You’ve experienced it before. A protracted barrage of emails, conference calls, and sticky notes — all containing disparate opinions on a project. Avoid this by establishing a feedback protocol before your first group meeting. Pick a channel, format, and deadline for team members to submit. Communicate what kind of feedback you’re looking for. Too often, critique, particularly of creative work, is vague and subjective: “It’s too soft-looking,” or “It’s just not my taste.” Provide samples of constructive feedback, as well as examples of the kind of descriptive language that’s helpful to designers, copywriters, and strategists. Your agency partners can help you put this together — and they’ll appreciate it!

Designate a point person who will receive, organize, and synthesize feedback for the agency by a defined date. This will help prevent any crucial feedback getting lost in an inbox, and will ensure any proprietary corporate jargon or references are adequately explained to an outside audience.

4. Hold an internal research summit

One of the most common causes of delay is plain old scheduling. A thorough research phase requires one-on-one interviews and in-person workshops to elicit candid and comprehensive perspectives. This often proves a challenge, however. Wrangling executives can be like wrangling cats — particularly across time zones.

If at all possible, an ideal way to speed through research is to gather interviewees and workshop participants in the same place for a day or two. Think of it as an internal research summit. Ideally, this could be during, or adjacent to, an already-planned event that many will attend, such as a sales conference or an executive summit. While it will be a long day for your brand strategists, such an event can compress weeks of intermittent research into a far shorter time, letting your team get to work right away. Note: This article was published during the pandemic; we all hope that live meetings will resume in the future. In the meantime, video calls can stand in for live events.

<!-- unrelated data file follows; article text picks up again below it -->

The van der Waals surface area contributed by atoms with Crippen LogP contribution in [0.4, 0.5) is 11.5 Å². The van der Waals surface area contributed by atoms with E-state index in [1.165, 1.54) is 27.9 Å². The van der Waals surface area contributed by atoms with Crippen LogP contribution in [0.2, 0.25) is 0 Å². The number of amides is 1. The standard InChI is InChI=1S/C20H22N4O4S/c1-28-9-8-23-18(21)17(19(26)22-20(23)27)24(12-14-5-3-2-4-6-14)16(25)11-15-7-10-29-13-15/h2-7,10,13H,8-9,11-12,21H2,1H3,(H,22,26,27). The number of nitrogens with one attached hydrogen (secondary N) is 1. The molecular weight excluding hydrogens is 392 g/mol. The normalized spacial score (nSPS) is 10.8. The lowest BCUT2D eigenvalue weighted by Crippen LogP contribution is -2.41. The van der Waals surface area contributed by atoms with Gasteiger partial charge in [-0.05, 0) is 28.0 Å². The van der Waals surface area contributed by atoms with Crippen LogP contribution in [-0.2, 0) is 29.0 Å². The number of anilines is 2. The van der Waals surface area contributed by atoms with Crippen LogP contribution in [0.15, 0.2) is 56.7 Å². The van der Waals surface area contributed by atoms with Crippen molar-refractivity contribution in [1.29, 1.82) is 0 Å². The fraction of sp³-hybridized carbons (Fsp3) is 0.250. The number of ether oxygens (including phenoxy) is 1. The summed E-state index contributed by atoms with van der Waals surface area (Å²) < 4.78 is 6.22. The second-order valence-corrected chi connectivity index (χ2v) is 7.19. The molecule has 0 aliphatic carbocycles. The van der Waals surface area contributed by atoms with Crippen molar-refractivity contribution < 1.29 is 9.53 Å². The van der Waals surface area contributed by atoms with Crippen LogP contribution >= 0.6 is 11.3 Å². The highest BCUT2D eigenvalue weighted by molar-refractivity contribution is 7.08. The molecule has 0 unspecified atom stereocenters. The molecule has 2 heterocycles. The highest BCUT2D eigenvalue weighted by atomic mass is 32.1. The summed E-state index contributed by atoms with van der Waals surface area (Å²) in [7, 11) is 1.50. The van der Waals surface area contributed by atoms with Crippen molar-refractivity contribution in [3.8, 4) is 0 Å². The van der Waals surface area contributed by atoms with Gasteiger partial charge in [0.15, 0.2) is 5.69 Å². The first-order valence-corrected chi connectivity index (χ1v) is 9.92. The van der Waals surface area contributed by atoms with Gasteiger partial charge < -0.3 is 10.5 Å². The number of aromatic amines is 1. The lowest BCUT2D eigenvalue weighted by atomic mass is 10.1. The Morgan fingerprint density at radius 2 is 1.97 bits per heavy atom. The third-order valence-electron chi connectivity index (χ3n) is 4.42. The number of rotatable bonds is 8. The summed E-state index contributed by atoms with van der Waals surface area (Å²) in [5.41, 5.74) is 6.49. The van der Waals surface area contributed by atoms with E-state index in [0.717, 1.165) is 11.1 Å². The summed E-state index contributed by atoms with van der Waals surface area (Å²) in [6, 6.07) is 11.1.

For example, during a past DeSantis Breindel project, two strategists embedded themselves in a client’s office — making it possible for them to conduct nine interviews and two brand workshops over the course of only two days.

5. Prioritize the digital

Digital activations are a boon for those with tight branding timelines, especially those who are counting down to a launch event. Physical production takes time — not only for making the actual signs, swag, or collateral, but also for vendor evaluation, material sourcing, and shipping. This is particularly burdensome for brands with a global presence, who have additional translation needs.

One way to lessen production time is to opt for digital materials whenever possible. For instance, if you’re prepping for a big launch event, consider: Do we need posters? Or can we use digital displays? Do participants require physical handouts? Or can we pass out branded thumb drives? Can a speaker’s backdrop be projected instead of hung? Might a brand video be equally — if not more — inspiring than a physical brand book?

Of course, digital applications still require preparation, but they are more flexible — edits can be made more easily and far later in the process. Additionally, they cut out the time and related to printing and shipping. Finally, they can be reused more easily: a digital poster’s life extends far beyond a single event. It can be remixed and reused for months to come.

Get out ahead and set the pace

While going with the flow might be great advice for a vacation or a peloton, that’s not the case for a branding timeline. Upfront preparation is key: defining roles, setting expectations, and simplifying logistics will provide your team with the clarity and structure that helps ensure on-time completion. With careful foresight, frequent communication, and respected boundaries, you can marshal a no-surprises project. Except, of course, the happy surprises of employees and customers when you launch your fantastic new brand.